NEW YORK – Wall Street stocks posted solid gains on Tuesday (Nov 8), extending a rally fuelled by market expectation Democrat Hillary Clinton will win a tightly-contested US presidential race.

While votes have yet to be counted, analysts said investors believe election polls that show Clinton with a modest, but clear, edge over Republican candidate Donald Trump.

The Dow Jones Industrial Average advanced 72,83 points (0.40 per cent) to 18,332.43. The broad-based S&P 500 rose 8.01 points (0.38 per cent) to 2,139.53, while the tech-rich Nasdaq Composite Index increased 27.32 points (0.53 per cent) to 5,193.49.

“If all things remain the same, the consensus is we may have a Democratic administration and a Republican House,” said Art Hogan, chief market strategist at Wunderlich Securities.

“So it’s probably status quo and the market’s fine with that. Anything outside of that result will probably cause a lot of turmoil in the market.”

US stocks opened lower, but shifted into positive territory later in the morning, adding to Monday’s advance, when US stocks snapped a nine-day losing streak by surging two per cent.

Monday’s advance was sparked by an announcement by the FBI clearing Clinton in a probe of her email server. Markets have shown a clear preference for Clinton, given Trump’s promises to shake up US economic policy and his controversial foreign policy statements.

There were other signs of increased confidence in a Clinton win: the Mexican peso gained ground against the dollar, and the Vix volatility index, a measure of market fear, fell.

Several food stocks rallied following reports that 3G Capital, a Brazilian investment fund, was exploring a new acquisition in the industry. Mondelez International gained 4.1 per cent, General Mills 3.0 per cent, Campbell Soup Company 3.3 per cent and Kellogg 2.7 per cent.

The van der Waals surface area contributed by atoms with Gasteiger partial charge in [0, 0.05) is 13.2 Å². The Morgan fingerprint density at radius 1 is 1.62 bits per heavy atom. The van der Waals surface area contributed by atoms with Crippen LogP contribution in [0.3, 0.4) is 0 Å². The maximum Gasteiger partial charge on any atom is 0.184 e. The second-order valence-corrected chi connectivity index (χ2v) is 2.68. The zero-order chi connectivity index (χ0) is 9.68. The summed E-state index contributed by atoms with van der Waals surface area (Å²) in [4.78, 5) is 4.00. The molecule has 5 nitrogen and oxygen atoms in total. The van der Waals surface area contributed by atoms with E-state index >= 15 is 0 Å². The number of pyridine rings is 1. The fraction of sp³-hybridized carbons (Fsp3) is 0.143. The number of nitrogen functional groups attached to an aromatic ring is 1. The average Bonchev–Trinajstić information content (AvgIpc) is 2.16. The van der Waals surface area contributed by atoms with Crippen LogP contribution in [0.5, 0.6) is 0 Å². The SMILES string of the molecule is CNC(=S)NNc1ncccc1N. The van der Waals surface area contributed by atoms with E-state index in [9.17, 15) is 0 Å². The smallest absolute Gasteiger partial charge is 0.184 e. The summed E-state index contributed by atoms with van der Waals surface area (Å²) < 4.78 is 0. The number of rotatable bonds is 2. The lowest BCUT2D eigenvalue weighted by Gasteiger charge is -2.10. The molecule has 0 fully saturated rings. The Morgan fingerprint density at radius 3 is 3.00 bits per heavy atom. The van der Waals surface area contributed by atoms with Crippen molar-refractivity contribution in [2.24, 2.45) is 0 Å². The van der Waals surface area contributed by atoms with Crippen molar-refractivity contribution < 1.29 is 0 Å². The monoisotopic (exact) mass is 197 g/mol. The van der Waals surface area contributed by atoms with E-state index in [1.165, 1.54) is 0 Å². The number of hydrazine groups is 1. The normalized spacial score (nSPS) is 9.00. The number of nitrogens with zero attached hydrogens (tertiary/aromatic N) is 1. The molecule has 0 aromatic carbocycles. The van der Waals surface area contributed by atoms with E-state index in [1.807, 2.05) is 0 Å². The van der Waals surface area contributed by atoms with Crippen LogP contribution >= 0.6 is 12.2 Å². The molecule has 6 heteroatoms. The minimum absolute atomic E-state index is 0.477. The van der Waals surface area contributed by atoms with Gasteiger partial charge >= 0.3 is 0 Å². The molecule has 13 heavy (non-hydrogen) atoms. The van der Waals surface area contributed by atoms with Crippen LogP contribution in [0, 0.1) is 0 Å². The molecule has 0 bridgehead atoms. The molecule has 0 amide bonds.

CVS Health slumped 11.8 per cent after the chain trimmed its profit forecast, citing slowing growth in prescription drugs, as well as seasonal sluggishness and the loss of some 40 million prescriptions due to the loss of its contract under a Pentagon programme. Rival Walgreens Boots Alliance lost 1.7 per cent.

Valeant Pharmaceuticals International sank 21.7 per cent as it reported a US$1.2 billion loss in the third quarter after writing down the value of some assets by more than US$1 billion.

Priceline surged 6.6 per cent as it reported third quarter revenues of US$3.7 billion, up nearly 19 per cent from the year-ago period. Chief executive Jeffery Boyd described market conditions as “favourable.”

Car rental giant Hertz plunged 22.5 per cent as it reported a 35.8 per cent decline in third quarter net income to US$134 million as rental volumes disappointed and fell short of its cost-cutting targets. Rival Avis Budget Group plummeted 9.5 per cent.